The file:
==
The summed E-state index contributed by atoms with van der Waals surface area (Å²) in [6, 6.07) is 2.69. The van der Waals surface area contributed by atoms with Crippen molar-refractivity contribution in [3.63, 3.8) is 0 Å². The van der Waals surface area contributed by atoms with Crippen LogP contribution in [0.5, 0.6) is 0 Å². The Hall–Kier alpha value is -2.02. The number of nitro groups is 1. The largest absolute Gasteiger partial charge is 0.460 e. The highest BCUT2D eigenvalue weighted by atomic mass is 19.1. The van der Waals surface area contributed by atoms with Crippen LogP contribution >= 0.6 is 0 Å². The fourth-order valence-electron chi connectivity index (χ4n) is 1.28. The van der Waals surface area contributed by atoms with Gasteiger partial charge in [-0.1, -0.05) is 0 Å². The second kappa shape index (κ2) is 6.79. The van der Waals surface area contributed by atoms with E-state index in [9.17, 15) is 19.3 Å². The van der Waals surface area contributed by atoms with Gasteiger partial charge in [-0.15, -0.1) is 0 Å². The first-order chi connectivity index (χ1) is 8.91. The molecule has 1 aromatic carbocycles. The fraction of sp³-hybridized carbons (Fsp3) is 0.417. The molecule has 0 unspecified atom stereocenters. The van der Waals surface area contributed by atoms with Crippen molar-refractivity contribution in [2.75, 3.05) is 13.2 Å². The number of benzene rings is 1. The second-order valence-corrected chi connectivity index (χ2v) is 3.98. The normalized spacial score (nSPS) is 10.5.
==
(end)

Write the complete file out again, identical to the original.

The summed E-state index contributed by atoms with van der Waals surface area (Å²) in [6, 6.07) is 2.69. The van der Waals surface area contributed by atoms with Crippen molar-refractivity contribution in [3.63, 3.8) is 0 Å². The van der Waals surface area contributed by atoms with Crippen LogP contribution in [0.5, 0.6) is 0 Å². The Hall–Kier alpha value is -2.02. The number of nitro groups is 1. The largest absolute Gasteiger partial charge is 0.460 e. The highest BCUT2D eigenvalue weighted by atomic mass is 19.1. The van der Waals surface area contributed by atoms with Crippen LogP contribution >= 0.6 is 0 Å². The fourth-order valence-electron chi connectivity index (χ4n) is 1.28. The van der Waals surface area contributed by atoms with Gasteiger partial charge in [-0.1, -0.05) is 0 Å². The second kappa shape index (κ2) is 6.79. The van der Waals surface area contributed by atoms with E-state index in [9.17, 15) is 19.3 Å². The van der Waals surface area contributed by atoms with Gasteiger partial charge in [-0.15, -0.1) is 0 Å². The first-order chi connectivity index (χ1) is 8.91. The molecule has 1 aromatic carbocycles. The fraction of sp³-hybridized carbons (Fsp3) is 0.417. The molecule has 0 unspecified atom stereocenters. The van der Waals surface area contributed by atoms with Crippen molar-refractivity contribution in [2.75, 3.05) is 13.2 Å². The number of benzene rings is 1. The second-order valence-corrected chi connectivity index (χ2v) is 3.98. The normalized spacial score (nSPS) is 10.5.